July 30, 2023

Ninth Sunday after Pentecost

  • First reading and Psalm
    • Genesis 29:15-28
    • Psalm 105:1-11, 45b or Psalm 128
  • Alternate First reading and Psalm
    • 1 Kings 3:5-12
    • Psalm 119:129-136
  • Second reading
    • Romans 8:26-39
  • Gospel
    • Matthew 13:31-33, 44-52

The gospel from Matthew:
He put before them another parable: “The kingdom of heaven is like a mustard seed that someone took and sowed in his field; it is the smallest of all the seeds, but when it has grown it is the greatest of shrubs and becomes a tree, so that the birds of the air come and make nests in its branches.”

Parable of the hidden treasure
ca. 1630 – Rembrandt Harmenszoon van Rijn or Gerard Dou
Sammlung Esterhazy
Budapest, Hungary

He told them another parable: “The kingdom of heaven is like yeast that a woman took and mixed in with three measures of flour until all of it was leavened.””The kingdom of heaven is like treasure hidden in a field, which someone found and hid; then in his joy he goes and sells all that he has and buys that field.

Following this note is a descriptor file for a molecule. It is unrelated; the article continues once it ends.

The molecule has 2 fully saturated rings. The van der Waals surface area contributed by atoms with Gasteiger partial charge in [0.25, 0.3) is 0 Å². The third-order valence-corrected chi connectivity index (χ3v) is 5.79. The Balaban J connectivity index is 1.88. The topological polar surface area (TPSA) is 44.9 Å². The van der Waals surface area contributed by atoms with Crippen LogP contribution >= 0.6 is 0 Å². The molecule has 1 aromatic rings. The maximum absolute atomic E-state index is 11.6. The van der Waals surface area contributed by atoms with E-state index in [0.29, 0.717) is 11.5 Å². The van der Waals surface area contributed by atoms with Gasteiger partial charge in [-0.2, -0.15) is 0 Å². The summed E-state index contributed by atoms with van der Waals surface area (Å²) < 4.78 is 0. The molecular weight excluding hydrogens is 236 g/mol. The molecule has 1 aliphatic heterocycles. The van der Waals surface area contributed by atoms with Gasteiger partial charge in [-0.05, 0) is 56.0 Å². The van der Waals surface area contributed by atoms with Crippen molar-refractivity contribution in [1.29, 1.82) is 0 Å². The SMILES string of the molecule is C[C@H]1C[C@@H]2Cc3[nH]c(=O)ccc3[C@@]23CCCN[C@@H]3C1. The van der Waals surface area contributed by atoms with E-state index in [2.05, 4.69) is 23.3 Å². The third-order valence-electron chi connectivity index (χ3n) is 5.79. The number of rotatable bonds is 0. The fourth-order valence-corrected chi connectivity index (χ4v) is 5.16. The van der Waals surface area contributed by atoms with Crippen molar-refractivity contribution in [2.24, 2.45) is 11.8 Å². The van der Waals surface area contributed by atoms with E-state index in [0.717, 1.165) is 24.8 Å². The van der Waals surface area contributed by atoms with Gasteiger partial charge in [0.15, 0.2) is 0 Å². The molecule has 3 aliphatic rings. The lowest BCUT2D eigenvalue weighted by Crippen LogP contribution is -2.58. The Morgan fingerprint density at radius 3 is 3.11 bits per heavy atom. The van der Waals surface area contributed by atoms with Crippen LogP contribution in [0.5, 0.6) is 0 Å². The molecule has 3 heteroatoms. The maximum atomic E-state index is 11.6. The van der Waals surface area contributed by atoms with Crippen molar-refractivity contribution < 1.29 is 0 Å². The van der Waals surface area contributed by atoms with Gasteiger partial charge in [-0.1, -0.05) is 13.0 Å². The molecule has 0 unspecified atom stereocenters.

“Again, the kingdom of heaven is like a merchant in search of fine pearls; on finding one pearl of great value, he went and sold all that he had and bought it. “Again, the kingdom of heaven is like a net that was thrown into the sea and caught fish of every kind; when it was full, they drew it ashore, sat down, and put the good into baskets but threw out the bad.

So it will be at the end of the age. The angels will come out and separate the evil from the righteous and throw them into the furnace of fire, where there will be weeping and gnashing of teeth. “Have you understood all this?” They answered, “Yes.”

And he said to them, “Therefore every scribe who has been trained for the kingdom of heaven is like the master of a household who brings out of his treasure what is new and what is old.”

This week two of our readings are from Matthew’s gospel and Paul’s letters. Pastor Stevenson thinks Paul and Matthew are like two brothers who argue with each other. In his sermon Pastor refers to both: In Matthew is the parable of the mustard seed. Jesus is like the seed which becomes a bush in which birds eventually build nests. God sows just one seed, Jesus Christ, who becomes the bush. At the time of writing, God’s Israel would be restored. Different tribes would come back. All peoples would come. Jesus is the mustard seed. In his letter to the Romans Paul writes that nothing can separate us from Christ. Today’s hymn #29, Comfort, Comfort Now My People, an Advent hymn, (Lutheran Book of Worship, 1979) Pastor finds fitting this week’s parable perfectly……..

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